|Measurement||20° High Gloss FInishes||45° Speciality Angle||60° All Gloss Finishes||85° Low GLoss Finishes||Haze|
|(Log HU) 0-500|
|(Log HU) 1|
|-||(Log HU) 10|
|Measurement Area:||6.0 x 6.4 (mm)||8 x 12mm ellipse||6.0 x 12.0 (mm)||4.4 x 44.0 (mm)||6.0 x 6.4 (mm)|
|Standards:||ISO 2813, ASTM D523, ISO 7668, ASTM D2457, IN 67530, JIS Z 8741||ASTM D2457,|
|ISO 2813, ASTM D523, ISO 7668, ASTM D2457, IN 67530, JIS Z 8741||ASTM E430,|
|Battery Type:||Rechargeable lithium ion|
|Readings per Charge:||20.000+|
|Memory:||8MB, 2,000 readings|
|Operating Temp:||15-40°C (60-104°F)|
|Operating Humidity:||Up to 85%, non condensing|
|Dimensions & Weights|
|Dimensions:||65mm x 140mm x 50mm (H x W x D)|
|Instrument Weight||390 g|
|Packed Weight:||1.6 kg|
|Packed Dimensions:||110mm x 280mm x 220mm (H x W x D)|
|Paints and Coatings, Yacht Manufacturers, Automotive Re-finish, Smart devices (PC & Laptop Covers), Furniture, Metal Polishers, Polished Stone, Wood Coatings, Automotive, Printed Cartons, Plastics Industry, Printing Ink, Aerospace, Detailing, Textile, and Powder Coating|
Why Measure Gloss? The gloss level of an object is one of the visual attributes used by a consumer to determine whether or not that object is fit for purpose. For example, if the gloss measurement is too high the surface is extremely shiny, too low a possible dull finish. Gloss Measurement has been defined as "The measurement of the attribute of surfaces that causes them to have shiny or lustrous, metallic appearance." Manufacturers design their products to have maximum appeal: from highly reflective car body panels to glossy household appliances or matt finish automotive interior trim. This is especially noticeable where parts may be produced by different manufacturers or factories but will be placed adjacent to one another to create the finished product. Therefore it is important that gloss measurements are taken to insure that consistent gloss levels are achieved on every product or across different batches of products. Gloss can also be a measure of the quality of the surface, for instance a drop in the gloss of a coated surface may indicate problems with its cure, leading to other failures such as poor adhesion or lack of protection for the coated surface. The gloss of a surface can be greatly influenced by a number of factors, for example the smoothness achieved during polishing, the amount and type of coating applied or the quality of the substrate. It is for these reasons that many manufacturing industries monitor the gloss through gloss measurement taken with a glossmeter of their products, from cars, printing and furniture to food, pharmaceuticals and consumer electronics.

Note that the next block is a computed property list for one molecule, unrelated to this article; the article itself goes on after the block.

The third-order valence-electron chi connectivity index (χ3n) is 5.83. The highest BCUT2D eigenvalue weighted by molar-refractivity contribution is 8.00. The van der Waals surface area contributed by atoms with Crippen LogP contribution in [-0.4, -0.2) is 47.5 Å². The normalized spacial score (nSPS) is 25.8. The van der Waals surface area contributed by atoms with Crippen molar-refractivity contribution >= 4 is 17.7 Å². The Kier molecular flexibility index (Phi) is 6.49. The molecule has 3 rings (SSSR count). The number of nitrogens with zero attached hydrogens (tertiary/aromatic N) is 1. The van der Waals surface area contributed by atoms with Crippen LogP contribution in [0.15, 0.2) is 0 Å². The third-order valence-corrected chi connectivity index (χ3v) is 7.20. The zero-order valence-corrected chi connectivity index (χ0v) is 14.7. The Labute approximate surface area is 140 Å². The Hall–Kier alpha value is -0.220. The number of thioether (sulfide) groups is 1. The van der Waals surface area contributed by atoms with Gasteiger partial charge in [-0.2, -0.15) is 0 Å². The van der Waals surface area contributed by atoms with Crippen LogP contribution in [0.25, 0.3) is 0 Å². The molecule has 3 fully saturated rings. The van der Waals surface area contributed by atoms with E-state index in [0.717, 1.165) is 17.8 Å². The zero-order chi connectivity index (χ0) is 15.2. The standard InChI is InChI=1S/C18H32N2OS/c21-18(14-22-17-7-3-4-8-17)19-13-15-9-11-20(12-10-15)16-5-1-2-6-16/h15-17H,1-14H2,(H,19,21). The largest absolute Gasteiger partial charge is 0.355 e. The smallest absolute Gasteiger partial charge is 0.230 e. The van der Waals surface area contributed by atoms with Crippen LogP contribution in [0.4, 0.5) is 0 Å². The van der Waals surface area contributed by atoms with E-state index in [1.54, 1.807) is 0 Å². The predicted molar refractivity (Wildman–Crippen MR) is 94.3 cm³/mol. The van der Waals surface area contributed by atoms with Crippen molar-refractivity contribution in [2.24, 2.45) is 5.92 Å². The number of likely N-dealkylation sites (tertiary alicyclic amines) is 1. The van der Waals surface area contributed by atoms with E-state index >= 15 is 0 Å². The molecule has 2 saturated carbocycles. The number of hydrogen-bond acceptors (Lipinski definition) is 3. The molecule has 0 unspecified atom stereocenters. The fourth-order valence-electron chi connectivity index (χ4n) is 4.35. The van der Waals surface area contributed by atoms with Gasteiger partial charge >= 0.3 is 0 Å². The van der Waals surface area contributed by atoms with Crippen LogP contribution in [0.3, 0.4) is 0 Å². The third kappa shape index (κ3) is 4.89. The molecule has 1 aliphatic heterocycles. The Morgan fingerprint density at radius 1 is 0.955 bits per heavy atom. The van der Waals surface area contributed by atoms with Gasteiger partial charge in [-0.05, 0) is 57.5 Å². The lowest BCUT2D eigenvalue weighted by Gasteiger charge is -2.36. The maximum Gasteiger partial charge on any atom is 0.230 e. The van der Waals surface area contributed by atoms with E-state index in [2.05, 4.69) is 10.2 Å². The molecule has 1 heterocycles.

How is Gloss Measured? Gloss measurements are taken by shining a known amount of light at a surface and quantifying the reflectance. The angle of the light and the method by which the reflectance is measured are determined by the surface material and which aspect of the surface appearance is to be measured.
Which angle should I use for my application? ISO 2813 and ASTM D523 (the most commonly used standards) describe three measurement angles to measure gloss across all surfaces. Gloss is measured in gloss units (GU) and is traceable to reference standards held at NIST (USA).
Universal Measurement Angle: 60° - All gloss levels can be measured using the standard measurement angle of 60°. This is used as the reference angle with the complimentary angles of 85° and 20° often used for low and high gloss levels respectively.
Low Gloss: 85° - For improved resolution of low gloss a grazing angle of 85° is used to measure the surface. This angle is recommended for surfaces which measure less than 10GU when measured at 60°. This angle also has a larger measurement spot which will average out differences in the gloss of textured or slightly uneven surfaces.
High Gloss: 20° The acute measurement angle of 20° gives improved resolution for high gloss surfaces. Surfaces that measure 70GU and above at the standard angle of 60° are often measured with this geometry. The 20° angle is more sensitive to haze effects that affect the appearance of a surface.
Speciality Measuring Angle: 45° This measuring angle is in accordance with the ISO 2457 standard for the gloss measurement of plastic films and solid plastic parts as well as according to the standard ASTM C346 for the gloss measurement of ceramics To quantify haze, distinctness of image, reflected image quality and other surface texturing please consider the Rhopoint IQ.